Tunisia's opposition defends unity government as pressure mounts
Protesters from Tunisia's interior – where the revolution started – arrived in the capital yesterday, significantly increasing the pressure on the week-old unity government.
Tunisia's opposition leaders appear to have miscalculated by rushing into a unity government that many people will not accept, as protests Monday demonstrated that public anger has not subsided.Skip to next paragraph
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Exiles and protesters from Tunisia's interior, where the revolution began, have converged on the capital, adding significant pressure on the week-old government. Though a month of protests forced former President Zine Al Abidine Ben Ali to flee, Tunisians are angry that remnants of his regime remain – including media censorship, the jailing of political prisoners, and a new unity government filled with former members of his party.
“It’s not a unity government, it’s a fake unity government,” says Moncef Marzouki, a political activist who returned to Tunisia last week after living in exile in Paris for 10 years. “Could you imagine in East Germany, after the fall of the wall, the communist party would say, ‘Hi, we’re still in power, we’re in control but you can have a few seats in the government?' ”
Dr. Marzouki, who said he would likely run for president in the coming elections, says Tunisia needs wholesale change that the current government is incapable of.
“From the beginning, this government wasn’t accepted by the people,” he says. “What the Tunisians want is the dissolution of the RCD [Ben Ali's Constitutional Democratic Rally], new political parties, new elected parliament, real elections, a new constitution, and new electoral laws. We want to throw away all the laws that protect the dictatorship.”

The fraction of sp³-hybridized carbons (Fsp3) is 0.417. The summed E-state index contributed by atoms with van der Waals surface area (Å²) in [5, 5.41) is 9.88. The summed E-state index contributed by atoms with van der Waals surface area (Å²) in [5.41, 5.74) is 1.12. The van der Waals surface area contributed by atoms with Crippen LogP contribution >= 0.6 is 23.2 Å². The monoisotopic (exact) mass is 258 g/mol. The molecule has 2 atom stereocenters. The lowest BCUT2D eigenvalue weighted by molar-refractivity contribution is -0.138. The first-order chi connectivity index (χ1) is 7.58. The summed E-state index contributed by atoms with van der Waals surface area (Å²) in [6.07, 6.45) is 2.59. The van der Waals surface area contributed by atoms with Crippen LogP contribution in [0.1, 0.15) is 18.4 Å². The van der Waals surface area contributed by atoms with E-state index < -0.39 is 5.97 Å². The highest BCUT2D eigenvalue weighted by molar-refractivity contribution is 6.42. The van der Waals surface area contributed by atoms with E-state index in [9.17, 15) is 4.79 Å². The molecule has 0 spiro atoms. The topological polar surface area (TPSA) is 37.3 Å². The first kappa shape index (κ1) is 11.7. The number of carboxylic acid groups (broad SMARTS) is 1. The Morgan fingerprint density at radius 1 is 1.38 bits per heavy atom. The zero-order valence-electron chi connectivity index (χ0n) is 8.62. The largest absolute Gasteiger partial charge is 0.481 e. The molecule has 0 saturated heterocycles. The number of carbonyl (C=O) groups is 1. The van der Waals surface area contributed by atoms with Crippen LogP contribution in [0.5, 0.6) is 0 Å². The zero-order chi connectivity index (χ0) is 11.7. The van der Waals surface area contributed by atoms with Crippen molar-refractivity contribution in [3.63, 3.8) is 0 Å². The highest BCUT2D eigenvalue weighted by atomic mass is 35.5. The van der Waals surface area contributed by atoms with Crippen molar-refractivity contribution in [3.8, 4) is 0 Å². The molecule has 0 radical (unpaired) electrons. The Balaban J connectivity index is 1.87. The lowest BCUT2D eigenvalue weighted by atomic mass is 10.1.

Severing ties with old regime may hold risks
Maya Jribi, head of the opposition Progressive Democratic Party (PDP), says those are the goals of the unity government, but that it can’t accomplish them by instantly throwing out everyone associated with Mr. Ben Ali.
“Constitutionally, the government doesn’t cut off all relations with the old system, but politically it does,” she says. “Even though there are still people from the old regime, politically they have changed. Cutting all relations with the past and the old regime is dangerous and could be harmful for the future of democracy in Tunisia.”
The new government is tasked with overseeing new elections and managing commissions to investigate government corruption and the killing of protesters at the hands of police during the month of protests.